- ... maximal
^{1} - ``Maximal'' in the sense that if
is such a path, then for every allocation, ,
does not hold.
. . . . . . . . . . . . . . . . . . . . . . . . . . . . . .

- ....
^{2} - Sandholm [1998]
gives an upper bound on the length of such paths which is also
exponential in , but does not explicitly state any lower bound other than that already
referred to.
. . . . . . . . . . . . . . . . . . . . . . . . . . . . . .

- ... undefined.
^{3} - In recognising the
*possibility*that could be undefined, we are*not*claiming that such behaviour arises with any of the instantiations of considered subsequently: in fact it will be clear from the constructions that, denoting by the function for a fixed instantiation of , with the restricted deal types and rationality conditions examined, the function is a*total*function. Whether it is possible to formulate ``sensible'' choices of with which is undefined for some values of (and, if so, demonstrating examples of such) is, primarily, only a question of combinatorial interest, whose development is not central to the concerns of the current article.. . . . . . . . . . . . . . . . . . . . . . . . . . . . . .

- ... property
^{4} - This defines the so-called ``snake-in-the-box'' codes
introduced in [Kautz, 1958].
. . . . . . . . . . . . . . . . . . . . . . . . . . . . . .

- ....
^{5} - In our
example with , the sequence
, although defining an -contract path
gives rise to a deal which is not IR, namely that corresponding to
.
. . . . . . . . . . . . . . . . . . . . . . . . . . . . . .

- ... path
^{6} - In terms of the classification
described in [Sandholm, 1998], it contains only
*swap*deals (-contracts): each deal swaps exactly one item in with an item in in order to give .. . . . . . . . . . . . . . . . . . . . . . . . . . . . . .

- ... vertices
^{7} - This can be shown by
an easy inductive argument. For , the sequence
defines a Hamiltonian
cycle in
. Inductively assume that
(with ) is such a cycle in
then
defines a Hamiltonian cycle in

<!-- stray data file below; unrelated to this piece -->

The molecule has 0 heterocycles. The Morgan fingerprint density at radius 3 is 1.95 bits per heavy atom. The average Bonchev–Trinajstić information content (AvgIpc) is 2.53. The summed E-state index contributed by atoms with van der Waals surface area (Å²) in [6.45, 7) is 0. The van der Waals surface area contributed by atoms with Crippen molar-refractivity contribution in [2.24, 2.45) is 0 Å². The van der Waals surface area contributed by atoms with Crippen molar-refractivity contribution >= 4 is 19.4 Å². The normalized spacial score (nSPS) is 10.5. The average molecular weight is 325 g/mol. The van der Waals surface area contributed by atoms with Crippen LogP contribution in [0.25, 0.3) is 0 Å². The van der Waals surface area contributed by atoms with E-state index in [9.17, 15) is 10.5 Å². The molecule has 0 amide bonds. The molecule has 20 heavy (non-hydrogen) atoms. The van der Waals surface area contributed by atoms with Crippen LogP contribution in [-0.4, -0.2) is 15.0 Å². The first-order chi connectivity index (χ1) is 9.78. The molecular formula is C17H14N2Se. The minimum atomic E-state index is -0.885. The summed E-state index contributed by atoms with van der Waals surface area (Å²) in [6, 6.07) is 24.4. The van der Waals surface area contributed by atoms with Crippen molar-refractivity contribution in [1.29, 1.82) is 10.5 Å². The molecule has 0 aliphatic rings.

.
. . . . . . . . . . . . . . . . . . . . . . . . . . . . . .

- ...
least
^{8} - We omit the rounding operation
in the exponent, which is
significant only if is not an exact multiple of
,
in which event the device described in our overview of the proof is applied.
. . . . . . . . . . . . . . . . . . . . . . . . . . . . . .

- ...
value
^{9} - It is worth noting that the ``interpolation'' stage used in
Theorem 4 is not needed in forming :
the deal
is an
-contract. We recall that in going from of Theorem 3
to the intermediate stage -
- was not an
-contract path.
. . . . . . . . . . . . . . . . . . . . . . . . . . . . . .

- ... itself.
^{10} - The use of ``may'' rather than ``must'' is
needed because of the convention for representing utility functions employed in
[Dunne et al., 2003].
. . . . . . . . . . . . . . . . . . . . . . . . . . . . . .

- ...
^{11} - A very preliminary investigation of complexity-theoretic questions arising
in settings with allocative externalities is presented in [Dunne, 2004] where these are referred
to as ``context-dependent'': such
utility functions appear to have been neglected in the computational and algorithmic
analysis of resource allocation problems, although the idea is well-known to game-theoretic models in
economics from which the term ``allocative externality'' originates.
. . . . . . . . . . . . . . . . . . . . . . . . . . . . . .